The design part of Coffeewerk + Press in Galway: a fantastic desk lamp from the design shop on the first floor.Coffeewerk + Press was the one place that practically everyone, including my friends in Galway, recommended that I visit. Be warned though, it’s not your typical coffee shop. Spread over three floors of a narrow building, there’s seating outside in the form of three two-person tables, while inside, the counter occupies the back of the ground floor, with the seating spread out over the upper two floors. The first of these is a design store, with benches along the wall and a smattering of chairs, while right at the top is an art gallery, with a handful of chairs.

When it comes to coffee, don’t visit Coffeewerk + Press expecting to sample the best of Irish roasters. Coffeewerk’s unapologetically international, with a house-blend & decaf on espresso from Copenhagen’s Coffee Collective and single-origin pour-overs from roasters across Europe and beyond (including Japan and the USA). You can also buy the beans. If you’re hungry, there is a small, but excellent, selection of cake and chocolate. The main downside is that Coffeewerk only uses takeaway cups, even if you’re sitting in, so be prepared to bring your own (this is due to licencing problems rather than any active decision from Coffeewerk).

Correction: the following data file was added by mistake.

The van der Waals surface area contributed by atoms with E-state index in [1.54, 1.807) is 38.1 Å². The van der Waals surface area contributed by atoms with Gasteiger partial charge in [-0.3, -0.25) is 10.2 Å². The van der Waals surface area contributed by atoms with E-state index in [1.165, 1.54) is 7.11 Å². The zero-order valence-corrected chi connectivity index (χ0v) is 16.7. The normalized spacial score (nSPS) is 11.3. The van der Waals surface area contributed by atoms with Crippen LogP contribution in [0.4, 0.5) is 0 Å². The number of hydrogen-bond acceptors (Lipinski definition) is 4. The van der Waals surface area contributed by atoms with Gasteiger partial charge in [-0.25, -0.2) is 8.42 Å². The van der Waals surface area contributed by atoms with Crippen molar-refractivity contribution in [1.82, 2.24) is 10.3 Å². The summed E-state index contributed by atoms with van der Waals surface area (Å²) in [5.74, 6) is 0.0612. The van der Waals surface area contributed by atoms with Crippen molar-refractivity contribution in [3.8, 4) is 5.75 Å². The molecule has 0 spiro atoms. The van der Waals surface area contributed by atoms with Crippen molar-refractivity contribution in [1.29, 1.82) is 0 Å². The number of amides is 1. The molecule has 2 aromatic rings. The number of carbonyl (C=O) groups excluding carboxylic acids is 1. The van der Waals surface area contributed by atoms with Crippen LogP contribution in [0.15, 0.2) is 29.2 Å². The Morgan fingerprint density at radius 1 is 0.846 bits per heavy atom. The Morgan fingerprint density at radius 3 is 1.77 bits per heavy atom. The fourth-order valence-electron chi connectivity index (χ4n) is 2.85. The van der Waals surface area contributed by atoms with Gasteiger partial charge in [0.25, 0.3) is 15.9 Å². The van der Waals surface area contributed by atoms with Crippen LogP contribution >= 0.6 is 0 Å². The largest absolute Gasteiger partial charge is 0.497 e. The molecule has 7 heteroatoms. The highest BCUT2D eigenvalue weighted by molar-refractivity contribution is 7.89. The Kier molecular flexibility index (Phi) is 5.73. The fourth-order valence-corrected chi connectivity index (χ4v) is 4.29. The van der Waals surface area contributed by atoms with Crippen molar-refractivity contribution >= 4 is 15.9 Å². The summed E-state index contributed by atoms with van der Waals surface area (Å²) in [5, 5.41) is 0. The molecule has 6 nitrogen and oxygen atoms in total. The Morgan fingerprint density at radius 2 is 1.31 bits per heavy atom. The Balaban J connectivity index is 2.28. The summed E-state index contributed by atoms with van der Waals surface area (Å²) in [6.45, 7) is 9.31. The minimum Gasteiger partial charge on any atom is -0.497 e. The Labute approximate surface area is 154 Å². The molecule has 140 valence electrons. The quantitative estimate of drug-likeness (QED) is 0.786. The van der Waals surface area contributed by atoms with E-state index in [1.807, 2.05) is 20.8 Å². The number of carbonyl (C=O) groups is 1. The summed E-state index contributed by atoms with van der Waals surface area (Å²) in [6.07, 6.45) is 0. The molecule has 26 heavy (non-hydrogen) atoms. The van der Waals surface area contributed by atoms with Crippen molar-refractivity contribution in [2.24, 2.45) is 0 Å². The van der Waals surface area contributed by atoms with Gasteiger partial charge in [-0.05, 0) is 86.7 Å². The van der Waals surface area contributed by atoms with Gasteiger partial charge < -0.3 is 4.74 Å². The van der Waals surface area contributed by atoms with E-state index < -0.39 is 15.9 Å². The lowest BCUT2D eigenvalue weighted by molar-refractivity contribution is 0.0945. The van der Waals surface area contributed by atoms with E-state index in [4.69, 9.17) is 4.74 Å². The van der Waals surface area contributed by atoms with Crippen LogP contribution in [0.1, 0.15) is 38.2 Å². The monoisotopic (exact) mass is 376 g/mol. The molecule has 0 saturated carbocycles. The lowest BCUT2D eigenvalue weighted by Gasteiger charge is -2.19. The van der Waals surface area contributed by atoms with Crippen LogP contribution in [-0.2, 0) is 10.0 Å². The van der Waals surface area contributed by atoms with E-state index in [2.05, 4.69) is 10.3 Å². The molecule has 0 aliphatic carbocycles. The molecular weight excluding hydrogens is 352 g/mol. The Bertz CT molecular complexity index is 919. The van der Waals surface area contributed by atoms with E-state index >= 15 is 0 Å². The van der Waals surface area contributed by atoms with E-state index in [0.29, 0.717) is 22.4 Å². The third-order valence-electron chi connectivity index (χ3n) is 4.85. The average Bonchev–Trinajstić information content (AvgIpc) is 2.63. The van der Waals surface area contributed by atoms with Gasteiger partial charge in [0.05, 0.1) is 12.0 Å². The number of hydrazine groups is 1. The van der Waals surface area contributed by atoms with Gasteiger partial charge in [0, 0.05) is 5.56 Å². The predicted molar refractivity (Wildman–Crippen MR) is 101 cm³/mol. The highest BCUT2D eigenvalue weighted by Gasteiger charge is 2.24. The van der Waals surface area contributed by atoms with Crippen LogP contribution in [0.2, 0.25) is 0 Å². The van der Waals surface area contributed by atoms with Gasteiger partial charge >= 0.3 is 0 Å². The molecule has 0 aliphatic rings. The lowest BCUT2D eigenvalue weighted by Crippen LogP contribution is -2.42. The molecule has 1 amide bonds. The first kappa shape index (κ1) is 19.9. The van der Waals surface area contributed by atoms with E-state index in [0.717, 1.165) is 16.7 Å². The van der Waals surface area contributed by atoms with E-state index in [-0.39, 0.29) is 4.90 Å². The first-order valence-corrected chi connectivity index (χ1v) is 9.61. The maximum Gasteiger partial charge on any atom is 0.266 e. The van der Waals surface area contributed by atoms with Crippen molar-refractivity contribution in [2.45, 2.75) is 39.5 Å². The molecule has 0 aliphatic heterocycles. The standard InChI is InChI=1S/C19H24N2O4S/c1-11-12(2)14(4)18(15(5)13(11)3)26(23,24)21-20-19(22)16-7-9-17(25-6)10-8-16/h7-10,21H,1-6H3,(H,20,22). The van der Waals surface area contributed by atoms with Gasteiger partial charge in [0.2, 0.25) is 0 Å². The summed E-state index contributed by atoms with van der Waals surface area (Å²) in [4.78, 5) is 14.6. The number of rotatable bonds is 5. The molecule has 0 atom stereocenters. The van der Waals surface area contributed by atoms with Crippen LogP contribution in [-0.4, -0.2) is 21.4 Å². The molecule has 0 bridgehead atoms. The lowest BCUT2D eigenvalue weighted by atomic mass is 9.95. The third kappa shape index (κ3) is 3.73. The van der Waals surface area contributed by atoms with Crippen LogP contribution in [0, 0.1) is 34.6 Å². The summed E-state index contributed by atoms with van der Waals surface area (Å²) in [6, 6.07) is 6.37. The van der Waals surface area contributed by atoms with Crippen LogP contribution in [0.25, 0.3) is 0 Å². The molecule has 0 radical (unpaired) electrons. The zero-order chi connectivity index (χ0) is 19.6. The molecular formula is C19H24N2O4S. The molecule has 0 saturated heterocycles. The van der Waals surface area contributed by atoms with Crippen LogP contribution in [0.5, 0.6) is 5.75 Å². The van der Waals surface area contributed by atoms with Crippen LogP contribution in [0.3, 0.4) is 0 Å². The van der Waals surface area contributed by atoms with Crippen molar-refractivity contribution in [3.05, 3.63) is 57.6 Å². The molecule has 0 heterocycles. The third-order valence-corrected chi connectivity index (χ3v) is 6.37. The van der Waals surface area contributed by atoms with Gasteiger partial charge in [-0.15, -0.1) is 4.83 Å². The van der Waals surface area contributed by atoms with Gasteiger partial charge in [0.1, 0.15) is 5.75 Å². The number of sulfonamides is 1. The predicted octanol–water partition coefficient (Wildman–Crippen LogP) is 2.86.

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Silhouette Cheapside

From the sign outside Silhouette on Cheapside.Wander down Cheapside, away from St Paul’s Cathedral, and you’ll find a branch of Hummus Bros. on the left-hand side. This, in itself, is unspectacular since Hummus Bros. is a familiar sight in London. However, this one’s special: look closely and you’ll see that it houses none other than Silhouette, a speciality coffee shop run by one of coffee’s nicest couples, Lee and Syirin (although these days Syirin’s rarely in the shop).

The space itself is nothing special: long and thin with a makeshift counter two-thirds of the way down on the right, housing Silhouette’s trusty La Marzocco espresso machine. From this surprisingly small space, you’ll find Lee dispensing excellent espresso-based drinks from Notes and occasional guests (although rumour has it that if you ask nicely, you can get pour-over, although it’s not on the menu). Even more impressive is the small, but tasty, toast-based menu & some excellent cakes.

July 2017: Sad news. Silhouette has closed. Not sure if Lee and Syirin will be back with another venture, but I certainly hope so!

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Grindsmith Cross Street

When visiting Manchester for the Manchester Coffee Festival, it’s traditional that I start one of my days at Grindsmith. Two years ago, it was the original, the Pod on Greengate Square, while last year I called in on the second branch on Deansgate. This year it’s the turn of the latest branch, on Cross Street. Bizarrely, this means that I’ve done all four Grindsmith branches in the order that they opened, having previously visited Media City, Grindsmith’s other opening this year.